SAN FRANCISCO. — A math professor's observation mushroomed into a startup with two demo chips and three standards efforts. Kandou Bus aims to drive a broad range of chip-to-chip and backplane interconnects down to picojoules/bit rates measured in single digits.
The idea for the company came when a student working on ways to get more bandwidth from a DSL line showed Amin Shokrollahi differential pair traces on a circuit board.
"I asked him what's a differential pair, and he said it's a way of using complementary signals across two wires. I thought this was so inefficient," says Shokrollahi, a professor at the Swiss Polytechnic in Lausanne.
"I told him what I would do, and he said that it was so simple but no one had ever looked at the problem that way. I decided it was time for a company."
So in 2011 with funds from a Swiss agency, Kandou Bus was formed. The name is the term for beehive in Farsi, Shokrollahi's native tongue. Like a beehive, the Kandou approach involves getting all the links bundled in an interface to cooperate and thus send significantly more bits than is possible on today's differential pairs.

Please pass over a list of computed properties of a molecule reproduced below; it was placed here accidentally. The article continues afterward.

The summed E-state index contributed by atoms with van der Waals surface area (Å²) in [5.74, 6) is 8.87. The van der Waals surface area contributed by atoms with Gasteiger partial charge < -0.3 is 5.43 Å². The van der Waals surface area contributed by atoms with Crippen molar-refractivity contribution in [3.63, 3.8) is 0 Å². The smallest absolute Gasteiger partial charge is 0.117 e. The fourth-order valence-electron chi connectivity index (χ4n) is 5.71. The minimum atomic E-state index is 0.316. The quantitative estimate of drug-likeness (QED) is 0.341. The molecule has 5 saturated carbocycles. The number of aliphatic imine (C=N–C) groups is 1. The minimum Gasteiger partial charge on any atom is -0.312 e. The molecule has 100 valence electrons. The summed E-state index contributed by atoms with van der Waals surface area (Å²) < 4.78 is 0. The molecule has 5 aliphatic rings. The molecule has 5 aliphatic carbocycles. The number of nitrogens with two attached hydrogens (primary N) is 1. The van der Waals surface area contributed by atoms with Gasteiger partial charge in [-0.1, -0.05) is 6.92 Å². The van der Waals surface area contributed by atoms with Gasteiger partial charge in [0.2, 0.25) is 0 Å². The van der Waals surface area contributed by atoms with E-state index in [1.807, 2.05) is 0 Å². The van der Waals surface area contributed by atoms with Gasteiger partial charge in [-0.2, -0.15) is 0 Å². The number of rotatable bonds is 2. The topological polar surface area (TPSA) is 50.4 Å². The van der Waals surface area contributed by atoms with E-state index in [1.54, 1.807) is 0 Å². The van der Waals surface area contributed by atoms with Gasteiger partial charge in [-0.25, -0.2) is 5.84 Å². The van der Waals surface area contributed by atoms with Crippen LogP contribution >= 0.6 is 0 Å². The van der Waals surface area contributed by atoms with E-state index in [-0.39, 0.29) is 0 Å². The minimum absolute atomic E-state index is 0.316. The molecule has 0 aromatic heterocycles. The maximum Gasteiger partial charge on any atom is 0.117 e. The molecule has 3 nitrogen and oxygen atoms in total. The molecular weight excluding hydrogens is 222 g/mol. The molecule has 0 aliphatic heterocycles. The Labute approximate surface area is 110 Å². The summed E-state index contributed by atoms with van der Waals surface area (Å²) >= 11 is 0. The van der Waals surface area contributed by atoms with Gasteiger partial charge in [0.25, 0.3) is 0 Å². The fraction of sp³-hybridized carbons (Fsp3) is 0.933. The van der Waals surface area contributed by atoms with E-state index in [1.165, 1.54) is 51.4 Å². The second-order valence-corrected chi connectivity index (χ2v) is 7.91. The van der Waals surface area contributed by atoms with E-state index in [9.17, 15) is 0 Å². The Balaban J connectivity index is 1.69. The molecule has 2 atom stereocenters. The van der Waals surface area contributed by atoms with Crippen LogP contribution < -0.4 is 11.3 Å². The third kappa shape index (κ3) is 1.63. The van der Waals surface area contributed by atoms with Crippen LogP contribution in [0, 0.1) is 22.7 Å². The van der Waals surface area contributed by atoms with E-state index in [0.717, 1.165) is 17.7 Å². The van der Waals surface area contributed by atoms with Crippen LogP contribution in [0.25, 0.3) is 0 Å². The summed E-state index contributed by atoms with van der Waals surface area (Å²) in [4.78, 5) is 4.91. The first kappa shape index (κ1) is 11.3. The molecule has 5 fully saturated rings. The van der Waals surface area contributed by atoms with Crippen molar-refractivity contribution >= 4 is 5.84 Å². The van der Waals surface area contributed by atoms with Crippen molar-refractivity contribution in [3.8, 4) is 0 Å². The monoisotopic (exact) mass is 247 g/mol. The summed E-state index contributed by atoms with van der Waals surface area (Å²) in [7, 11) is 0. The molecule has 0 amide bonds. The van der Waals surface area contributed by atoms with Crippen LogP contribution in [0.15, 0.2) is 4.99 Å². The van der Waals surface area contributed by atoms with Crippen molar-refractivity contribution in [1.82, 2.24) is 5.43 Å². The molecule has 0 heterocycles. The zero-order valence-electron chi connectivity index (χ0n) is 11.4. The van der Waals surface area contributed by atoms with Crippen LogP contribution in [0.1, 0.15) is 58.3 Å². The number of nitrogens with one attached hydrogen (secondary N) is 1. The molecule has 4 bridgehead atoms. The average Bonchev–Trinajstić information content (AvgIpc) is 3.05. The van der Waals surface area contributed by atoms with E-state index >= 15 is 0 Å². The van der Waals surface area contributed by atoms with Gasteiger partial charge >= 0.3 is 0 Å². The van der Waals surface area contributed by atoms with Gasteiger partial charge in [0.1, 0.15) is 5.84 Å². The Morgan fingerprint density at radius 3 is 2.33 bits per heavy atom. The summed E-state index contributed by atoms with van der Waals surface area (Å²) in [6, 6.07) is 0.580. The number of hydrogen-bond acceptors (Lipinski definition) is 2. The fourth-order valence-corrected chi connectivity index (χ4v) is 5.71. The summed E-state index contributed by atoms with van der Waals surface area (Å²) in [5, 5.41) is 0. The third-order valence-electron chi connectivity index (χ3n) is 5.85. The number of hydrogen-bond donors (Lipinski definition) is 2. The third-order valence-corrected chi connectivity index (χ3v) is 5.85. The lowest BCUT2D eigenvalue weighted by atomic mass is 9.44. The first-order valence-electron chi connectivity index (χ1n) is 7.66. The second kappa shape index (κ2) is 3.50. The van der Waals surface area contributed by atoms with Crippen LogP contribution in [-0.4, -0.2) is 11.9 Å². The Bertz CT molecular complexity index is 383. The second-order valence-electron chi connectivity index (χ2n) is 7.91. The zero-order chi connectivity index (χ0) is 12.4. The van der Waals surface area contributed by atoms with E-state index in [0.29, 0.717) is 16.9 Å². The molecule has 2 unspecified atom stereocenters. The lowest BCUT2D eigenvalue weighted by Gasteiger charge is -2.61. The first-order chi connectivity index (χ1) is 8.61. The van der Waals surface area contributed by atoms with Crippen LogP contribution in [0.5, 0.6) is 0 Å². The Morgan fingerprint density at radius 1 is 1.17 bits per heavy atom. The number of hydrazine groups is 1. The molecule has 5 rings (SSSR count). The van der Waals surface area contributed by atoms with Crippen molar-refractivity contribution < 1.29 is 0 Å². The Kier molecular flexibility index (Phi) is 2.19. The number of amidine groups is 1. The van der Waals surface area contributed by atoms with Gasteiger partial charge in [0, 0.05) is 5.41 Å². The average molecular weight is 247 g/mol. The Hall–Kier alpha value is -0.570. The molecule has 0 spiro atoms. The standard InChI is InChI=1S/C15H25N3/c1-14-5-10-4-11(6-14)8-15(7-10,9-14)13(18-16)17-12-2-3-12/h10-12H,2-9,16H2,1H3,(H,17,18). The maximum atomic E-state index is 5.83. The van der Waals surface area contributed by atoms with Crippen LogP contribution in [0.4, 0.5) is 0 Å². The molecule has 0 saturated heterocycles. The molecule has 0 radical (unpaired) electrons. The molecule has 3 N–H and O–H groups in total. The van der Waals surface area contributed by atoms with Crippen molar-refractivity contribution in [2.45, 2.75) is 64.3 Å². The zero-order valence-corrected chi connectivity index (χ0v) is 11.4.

Kandou presented a paper and demoed its technology at last week's International Solid-State Circuits Conference (ISSCC) here. The 40nm demo chip sends 12 Gbit/s per wire at less than 4 picojoules/bit, dispersing eight bits across eight wires. Parts of the chip's technology could be adopted for use in memory interfaces or on 2.5D chip stacks.
The startup hopes to tape out before October, in a 28nm process, a 42 Gbit/s SerDes chip that delivers 21 Gbit/s per wire across four wires. Using 12 taps of decision-feedback equalization, it will drive signals a meter through a Megtron-6 board and connectors, consuming 9 picojoules/bit or less.
By early next year, Kandou hopes to have its technology fully characterized for multiple applications. It expects to deliver hard macros that boost data rates or cut power by up to a factor of four. It will ask for royalties that may vary from 1 to 4 percent of the device's average selling price, based on the application.
"The idea of a exploiting something across the communications channel is very interesting, but whether system providers will be able to embrace it with minimal perturbation in their systems is an open question," said Behzad Razavi, a communications expert and professor of electrical engineering at UCLA, speaking in an interview with EE Times at ISSCC.
Next page: Three standards proposals